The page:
HISTORY OF MACOUPIN COUNTY, ILLINOIS
1911

Chicago: S.J. Clarke Publishing Company

Page 522
HENRY J. GEHNER SR.

More than half a century ago Henry Gehner, Sr., who is now living in Cahokia township, began making his way against heavy odds as a farmer. he allowed no difficulty to stand long in the path of his advancement and one obstacle after another was conquered until he became one of the most prosperous farmers of the township, being now the owner of two hundred and seventy-eight acres of highly productive land, the value of which is yearly increasing. He has reared a large family and by his example of perseverance and energy has encouraged many to persist in well doing.

He is a native of Prussia, Germany, both August 13, 1830, and is a son of John Frederick and Ann Elizabeth (Steinberg) Gehner, both of whom spent their entire lives in the old country. Reared under the paternal roof, he secured his preliminary education in the common schools and continued at home until twenty-three years of age. On the 12th of September, 1853, he went aboard a sailing vessel at Bremen, bound for New Orleans, and after a voyage of about twelve weeks landed in the Crescent city at the mouth of the Mississippi river. He proceeded up the river in a steamboat to St. Louis and from that place went to Frederick, Missouri, where he worked for three months upon a farm. At the end of the time named he returned to the city and was for a year and a half employed about the premises of one of its wealthy men. having decided to devote his attention to farming, he then came to Illinois and for three years worked as a farm hand on a place near Jacksonville. Having prepared to assume larger responsibility he rented land until the spring fo 1865, when he removed to Montgomery county and continued renting for another year. In 1866 he bought eighty acres of raw prairie land in Cahokia township, Macoupin county, and there established his home. Two months after arriving here he purchased sixty acres additional and after ten or twelve years of successful application to agriculture and stock-raising he acquired a tract of one hundred and sixty acres adjoining, making in all three hundred acres of which he was the owner. He has, however, disposed of twenty-two acres and still holds two hundred and seventy-eight acres. he is recognized as a representative man who has nobly performed his part in the development of the resources of this region.

In 1857 Mr. Gehner was married to Miss Wilhelmina Mary Schweppe, who was born in Germany, and they have had eight children, seven of whom survive: Mary, the wife of Louis Eickmeyer, a farmer of Cahokia township; Henry and William, both of whom are engaged in farming in the same township; Fred, a merchant of Garrison, North Dakota; Charlotte, who married John Arkebauer, of Downs, Kansas; Herman, who is engaged in teaching in the schools of Shawano, Wisconsin; and Ludwig, who is now in charge of the home place. The mother of these children died in 1878 and in the year following Mr. Gehner was married to Miss Caroline Sophia Weisbrodt, also a native of Germany. by this union five children have been born, namely: Edward, a farmer of Ireton, Iowa; Minnie, the wife of Fred Miller, of Montgomery county, Illinois; John, who is a teacher in the schools of Champaign, Illinois; Caroline, who married Edward Wrede, of Harcourt, Iowa; and Catherine, a resident of Alma, Missouri.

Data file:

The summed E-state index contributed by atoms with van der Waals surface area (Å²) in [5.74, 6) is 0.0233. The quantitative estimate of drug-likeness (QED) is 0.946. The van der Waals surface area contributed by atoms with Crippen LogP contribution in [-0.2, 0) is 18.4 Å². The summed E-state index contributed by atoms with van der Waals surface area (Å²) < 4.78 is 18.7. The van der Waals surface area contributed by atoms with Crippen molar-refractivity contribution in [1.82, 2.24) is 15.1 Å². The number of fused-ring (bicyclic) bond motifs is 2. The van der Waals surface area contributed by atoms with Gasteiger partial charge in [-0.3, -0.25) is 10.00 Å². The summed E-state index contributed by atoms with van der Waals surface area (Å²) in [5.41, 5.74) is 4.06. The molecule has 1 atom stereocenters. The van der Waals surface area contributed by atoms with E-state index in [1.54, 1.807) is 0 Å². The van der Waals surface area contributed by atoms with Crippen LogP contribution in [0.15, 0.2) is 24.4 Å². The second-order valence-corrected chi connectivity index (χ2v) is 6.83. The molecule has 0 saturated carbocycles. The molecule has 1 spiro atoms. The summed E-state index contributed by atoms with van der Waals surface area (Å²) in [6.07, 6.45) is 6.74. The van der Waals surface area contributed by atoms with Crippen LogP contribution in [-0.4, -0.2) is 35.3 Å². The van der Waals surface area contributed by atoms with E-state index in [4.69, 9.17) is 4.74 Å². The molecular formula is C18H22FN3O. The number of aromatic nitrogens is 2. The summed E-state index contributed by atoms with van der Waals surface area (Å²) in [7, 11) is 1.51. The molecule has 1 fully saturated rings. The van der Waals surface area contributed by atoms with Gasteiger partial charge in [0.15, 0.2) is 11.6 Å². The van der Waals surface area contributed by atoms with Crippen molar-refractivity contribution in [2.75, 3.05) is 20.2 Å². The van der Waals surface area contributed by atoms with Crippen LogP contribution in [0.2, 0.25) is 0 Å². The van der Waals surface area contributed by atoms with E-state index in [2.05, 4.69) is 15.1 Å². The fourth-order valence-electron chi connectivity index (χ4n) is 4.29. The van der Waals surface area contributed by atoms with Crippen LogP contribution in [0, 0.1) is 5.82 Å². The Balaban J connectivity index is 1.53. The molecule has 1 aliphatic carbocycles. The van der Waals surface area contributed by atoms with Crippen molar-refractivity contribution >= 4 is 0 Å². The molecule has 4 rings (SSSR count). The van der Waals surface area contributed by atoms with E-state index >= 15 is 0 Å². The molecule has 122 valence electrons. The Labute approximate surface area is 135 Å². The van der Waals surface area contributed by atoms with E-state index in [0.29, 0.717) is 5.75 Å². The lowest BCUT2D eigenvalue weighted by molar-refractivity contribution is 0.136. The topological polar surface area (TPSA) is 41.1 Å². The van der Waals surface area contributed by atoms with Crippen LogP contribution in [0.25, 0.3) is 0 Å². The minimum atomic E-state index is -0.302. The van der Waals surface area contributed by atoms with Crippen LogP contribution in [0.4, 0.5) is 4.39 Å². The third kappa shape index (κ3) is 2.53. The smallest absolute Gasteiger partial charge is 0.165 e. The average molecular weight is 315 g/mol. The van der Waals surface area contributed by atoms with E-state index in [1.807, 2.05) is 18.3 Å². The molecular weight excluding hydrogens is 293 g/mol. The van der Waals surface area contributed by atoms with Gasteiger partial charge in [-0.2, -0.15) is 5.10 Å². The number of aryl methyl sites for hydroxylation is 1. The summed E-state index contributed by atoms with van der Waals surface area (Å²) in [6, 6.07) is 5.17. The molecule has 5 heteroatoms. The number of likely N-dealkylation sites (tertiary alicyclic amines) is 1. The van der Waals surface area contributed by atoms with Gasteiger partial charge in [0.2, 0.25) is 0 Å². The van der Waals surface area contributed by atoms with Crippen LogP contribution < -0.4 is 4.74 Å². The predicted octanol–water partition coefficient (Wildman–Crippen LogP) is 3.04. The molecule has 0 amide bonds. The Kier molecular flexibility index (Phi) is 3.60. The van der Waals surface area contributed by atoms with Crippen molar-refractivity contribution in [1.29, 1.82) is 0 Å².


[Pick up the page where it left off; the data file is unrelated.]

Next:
Mr. Gehner is justly proud of the fact that he cast his first vote after arriving in his adopted country for Abraham Lincoln as president of the United States and he has never wavered in support of the party with which the name of Lincoln will ever be connected. In religious belief he adheres to the church of his parents - the Evangelical Lutheran - and his children were reared in this faith. When he arrived in America Mr. Gehner had about eight dollars in German money in his pocket. It represented his entire financial resources. he possessed, however, two strong arms and a courageous heart and through their aid he attained financial independence. He truly deserves the confidence and respect which is accorded him by all who have the honor of his acquaintance.


1911 Index
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